Are the low to average power break barrel springers that much harder to work with, or is that considered a highly dangerous procedure and simply not recommended? It may have to do with spring access?
    I guess someone unaware of the danger could get in trouble.

    • Bob M,

      Oh yes. Just look at the springs in BBs reports versus the springs in the air rifles you have disassembled. Most airguns have a certain amount of preload on the spring. Some have quite a bit. If you are not using a spring compressor when you disassemble or assemble most sproingers, you are risking serious injury. Even then you should be very careful.

        • The energy that propels the pellets at their velocities and which provides the jolt and sting to the shooter in any springer ALSO WORKS IN REVERSE, that is, it will seek to free itself from its confinement in a violent way.

          Think of it as if it were a coil spring on a corner of your automobile, You DO NOT want all that energy released in your direction. It is the same process – just a matter of proportion.

  5. Hi everybody,

    I hope you are all well.

    I haven’t been posting much since I was busy with my other hobbies (old computers and loudspeakers).

    BBs review of the Diana Two-Forty is going to be interesting. As far as I can tell, the action is very similar or identical to the Twenty-One I tested.
    I’m curious to see how BB will be able to handle the trigger (it DOES improve a lot, but it was still unpredictable to me) and what kind of accuracy he’s going to get out of this thing.

    As far as the HW30S stock issue goes… For me, it’s perfect with a small scope and still good with open sights. It does look funny when a big guy like me is shooting it, but who cares when it’s so much fun 🙂


  6. BBs analogy of these old airguns being like old tractors is quite apt. This is why I own a 1906 BSA. These old gals were made to be repaired and restored.

    Are the new ones made to be repaired? Not the cheap ones. They are made to be thrown away, much like modern electronics which I happen to know a good bit about. Why do you think most dealers, distributors or manufacturers will just replace something that is broken than fix the old one. It costs too much to do so. That is why I have a brand new Hawke Optics SF 3-12X44 rifle scope.

    • Hope FM’s springers outlive FM so he won’t have to experience repair anxiety when the time comes for the springs to give out and require replacement. Maybe there will even be skilled people still around to do the work; fingers crossed!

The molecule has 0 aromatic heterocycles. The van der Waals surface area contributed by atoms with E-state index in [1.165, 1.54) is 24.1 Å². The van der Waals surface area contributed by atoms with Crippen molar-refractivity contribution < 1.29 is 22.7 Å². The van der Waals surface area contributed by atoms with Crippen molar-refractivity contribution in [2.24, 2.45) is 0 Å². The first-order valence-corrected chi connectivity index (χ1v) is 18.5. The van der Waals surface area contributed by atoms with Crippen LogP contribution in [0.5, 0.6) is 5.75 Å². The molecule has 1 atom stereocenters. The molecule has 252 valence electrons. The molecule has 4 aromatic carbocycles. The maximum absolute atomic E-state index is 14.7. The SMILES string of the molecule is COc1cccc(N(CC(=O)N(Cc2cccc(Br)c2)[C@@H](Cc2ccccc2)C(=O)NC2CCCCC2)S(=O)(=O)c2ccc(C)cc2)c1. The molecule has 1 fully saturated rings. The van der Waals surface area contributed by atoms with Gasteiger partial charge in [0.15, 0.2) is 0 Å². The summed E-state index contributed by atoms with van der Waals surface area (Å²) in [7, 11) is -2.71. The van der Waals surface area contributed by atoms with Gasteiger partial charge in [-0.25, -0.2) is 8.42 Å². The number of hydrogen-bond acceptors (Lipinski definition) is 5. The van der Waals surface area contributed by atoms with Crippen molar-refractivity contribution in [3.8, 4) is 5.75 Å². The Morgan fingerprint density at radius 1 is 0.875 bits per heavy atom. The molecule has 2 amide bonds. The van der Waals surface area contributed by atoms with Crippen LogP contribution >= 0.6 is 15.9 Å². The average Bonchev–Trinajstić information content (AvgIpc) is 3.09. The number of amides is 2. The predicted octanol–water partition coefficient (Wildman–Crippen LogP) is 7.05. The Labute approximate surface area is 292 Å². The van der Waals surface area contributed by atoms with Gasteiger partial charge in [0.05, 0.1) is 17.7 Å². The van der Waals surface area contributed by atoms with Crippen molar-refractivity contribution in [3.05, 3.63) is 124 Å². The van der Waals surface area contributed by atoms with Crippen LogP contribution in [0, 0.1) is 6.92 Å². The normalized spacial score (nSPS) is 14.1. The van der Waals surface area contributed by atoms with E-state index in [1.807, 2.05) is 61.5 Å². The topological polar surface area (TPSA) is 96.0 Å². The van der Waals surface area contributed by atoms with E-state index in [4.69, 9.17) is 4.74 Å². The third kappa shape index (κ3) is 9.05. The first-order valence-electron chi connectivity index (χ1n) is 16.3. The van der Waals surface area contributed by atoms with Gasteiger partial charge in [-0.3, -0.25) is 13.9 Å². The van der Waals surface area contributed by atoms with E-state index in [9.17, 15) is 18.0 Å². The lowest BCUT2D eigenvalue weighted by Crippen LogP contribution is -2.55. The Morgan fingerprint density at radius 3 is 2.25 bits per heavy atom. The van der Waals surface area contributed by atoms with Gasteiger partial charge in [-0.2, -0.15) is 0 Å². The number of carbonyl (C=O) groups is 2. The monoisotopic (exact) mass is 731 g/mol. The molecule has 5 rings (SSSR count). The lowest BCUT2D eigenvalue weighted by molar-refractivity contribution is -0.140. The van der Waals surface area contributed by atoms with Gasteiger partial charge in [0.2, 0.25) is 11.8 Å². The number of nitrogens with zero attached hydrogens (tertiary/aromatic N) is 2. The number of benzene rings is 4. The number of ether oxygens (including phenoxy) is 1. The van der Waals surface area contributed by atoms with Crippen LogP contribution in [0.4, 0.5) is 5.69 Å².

7. Have fond memories of the Roanoke airgun show. That’s where I met B.B. for the first time. Can’t believe it’s been 13 years ago.


  8. Talk about internet ‘Surfing under the influence’, or it may be ‘non-Compos Mentis’, but I now have three Crosman 100YR Anniversary 362’s on order. Evidently, I pre-ordered 2ea directly from Crosman over a month ago and forgot about it and then one from P/A with a scope and all.
    Well, if they run out of the limited edition someone may get lucky and find one for sale in the future.

    I’m gaining a new appreciation for traditional wood stocked airguns. Not counting the PCP’s. The Dragonfly II, TX200 and now this Crosman 362 100YR.
    Have to admit the Diana 350 Magnum was the first to win me over. Or … was it the 1077W with “From my cold dead hands!” engraved on it? Wait, maybe it was the Tech Force TF-78 Gold? Anyway, “Wood is good” for me these days. Must be getting old or starting to grow up at 75. Hope not!

      • Fish, still in transit to me should be in Wed. It was in Phoenix but then went east to Texas instead of west to CA?
        Looks like the small forward hinge section is still original plastic but I really doubt they would cover the rest instead of replacing it. It would be too fragile?

          • Fish, I see what you mean. Hopefully I will find out …. Wait … Wait, they are being returned to sender from El Paso TX. after an address correction? IAW Crosman shipping tracking.

            The two air rifles went from NY > OH > MO > NM > AZ > TX and are now being returned to sender?
            This should be interesting. They never made it to CA. Perhaps it was never meant to be. And ordering three saved my butt.
            Let’s see, In El Paso TX they decided the bar code was unreadable. Perhaps why it went east to TX instead of west to CA. At that point they decided to send them back to Crosman.
            Now I reviewed an actual FedEx tracking number that says it’s in transit from El Paso to me again and scheduled to arrive on Thursday. First Monday, then Wednesday now Thursday?
            Can’t wait to see what they look like when they arrive. May actually have to be returned to Crosman if damaged from all that handling.

            Funny thing is, this has happened before with another shipment from Crosman. Took a trip around the country before arriving in CA.